"In the introduction to Words With Power, Frye confides that "at the age of seventy five,discovery can only come from reversing one's direction, going upstream to one's source." (xxiv) In the course of this book, as he reverses direction from secularizing sacred scriptures to spiritualizing secular ones, his own language moves from the descriptive, the conceptual and the rhetorical to the language of proclamation and prophecy. This confirms a sense that he is returning to his early vocation as a preacher and also suggests that like the authors he prefers, in interpreting the Bible, Northrop Frye is remaking it as his own."

Thus it was also with Blake who went back to early ideas as his life concluded.

This blog (or a succession of blogs) appears to continue quite a number of
Professor Frye's addresses made here and there. Many of them involve interpretation of Blake's work.

Friday, April 15, 2011


Most agree that the literary and spiritual source which had the most influence on Blake was the Bible - both the Old and New Testaments. Some wish to discount the Greek influence on Blake without acknowledging that the Bible itself was influenced by Greek thought. The language in which the New Testament was written was Greek. In all likelihood Jesus was conversant in Greek. The Jewish people of New Testament times were scattered through the Roman Empire and therefore exposed to Greek thought, Greek literature, Greek religion and the legacy of Greek culture which pervaded the Roman culture in whose empire they lived. The Greek culture had far more effect on Jewish culture than visa versa. The New Testament is a Jewish and Greek document.

An aspect of Greek culture with which many people in contemporary culture are familiar is their mythology. Myth making came to Blake not solely from the Greeks but they were one source. The Hebrews took history as the account of man's relationship with God but the Greeks took mythology to fill that role. Psychology as well as religion was understood by the Greeks as a dimension of mythology.

Jerusalem, Plate 54
Blake's Four Zoas
When Blake chose his method of communicating, it was myth which best suited his mental proclivities. The aspects of Blake's psychic struggles became not the Gods of the Greeks but the giant Zoas of his poetry. Fragments of the Greek tales appear as episodes in the Blake epics along side characters and events from the Bible. Like most mythologists he wrote not to amuse or entertain but to explain the mysteries of life and death, of good and evil, of beginnings and endings.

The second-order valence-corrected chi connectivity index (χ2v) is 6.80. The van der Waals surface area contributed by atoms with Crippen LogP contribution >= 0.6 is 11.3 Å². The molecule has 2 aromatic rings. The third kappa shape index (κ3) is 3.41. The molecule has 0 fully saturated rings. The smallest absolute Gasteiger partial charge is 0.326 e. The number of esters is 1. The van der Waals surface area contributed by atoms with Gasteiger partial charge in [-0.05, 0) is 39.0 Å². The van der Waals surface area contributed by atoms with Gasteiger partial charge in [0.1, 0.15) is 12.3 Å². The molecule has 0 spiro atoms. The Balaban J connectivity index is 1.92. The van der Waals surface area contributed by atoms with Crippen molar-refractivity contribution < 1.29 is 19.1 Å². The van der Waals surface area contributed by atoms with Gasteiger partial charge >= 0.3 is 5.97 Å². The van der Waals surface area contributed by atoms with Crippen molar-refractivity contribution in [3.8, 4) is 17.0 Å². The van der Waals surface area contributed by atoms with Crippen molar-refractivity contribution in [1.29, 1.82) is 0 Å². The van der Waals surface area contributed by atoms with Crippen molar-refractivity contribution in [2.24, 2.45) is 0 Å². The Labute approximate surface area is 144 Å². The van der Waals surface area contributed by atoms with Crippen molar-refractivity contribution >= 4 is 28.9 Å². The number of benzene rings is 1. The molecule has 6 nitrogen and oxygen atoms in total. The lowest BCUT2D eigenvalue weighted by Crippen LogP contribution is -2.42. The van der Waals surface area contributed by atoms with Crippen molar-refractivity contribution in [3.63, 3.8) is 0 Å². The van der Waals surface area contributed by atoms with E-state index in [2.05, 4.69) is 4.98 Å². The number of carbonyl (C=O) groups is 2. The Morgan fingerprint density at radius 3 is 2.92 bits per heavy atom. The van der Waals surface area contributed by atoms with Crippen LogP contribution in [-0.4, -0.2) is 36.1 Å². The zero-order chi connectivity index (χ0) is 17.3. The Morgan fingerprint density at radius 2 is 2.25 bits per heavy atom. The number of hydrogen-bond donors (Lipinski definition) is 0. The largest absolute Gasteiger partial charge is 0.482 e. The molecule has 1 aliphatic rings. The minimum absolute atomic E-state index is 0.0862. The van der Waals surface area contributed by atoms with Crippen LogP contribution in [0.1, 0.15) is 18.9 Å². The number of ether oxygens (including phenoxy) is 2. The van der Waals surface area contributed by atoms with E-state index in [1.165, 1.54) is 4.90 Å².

The Eternal Drama: The Inner Meaning of Greek Mythology, Edward F. Edinger states:
"The Greek myths are sacred scripture, no less than the Hebrew Bible and the New Testament. Certainly the Greek myths and what was built on them - the science and philosophy and literature - form some of the basic roots of the Western Unconscious. Myths are not simple tales of happenings in the remote past but eternal dramas that are living themselves out repeatedly in our own personal lives and in what we see all around us. To be aware of this adds a dimension to existence that is usually reserved for the poets. To the extent that we can cultivate awareness of this transpersonal dimension, life is enlarged and broadened. Just as Moses is eternally bringing down the law and Jesus is forever being crucified and resurrected, so Heracles is eternally performing his labors, Perseus is confronting Medusa, and Theseus is forever stalking the Minotaur. All these dramas are happening in us and around us constantly. They are eternal patterns of the way life happens below the surface, if only we can see it." (Page 3)

The 'Eternal Drama' was more real to Blake than was his earthly life: he lived it in his visions, he assimilated it from multiple sources, he expressed it through his imagination and he urged his readers to learn to recognize it.

Letters, (E 727)
Felpham Jany 30--1803.
Dear Brother
"I go on Merrily with my Greek & Latin: am very sorry that I did not begin to learn languages early in life as I find it very Easy. am now learning my Hebrew I read Greek as fluently as an Oxford scholar & the Testament is my chief master."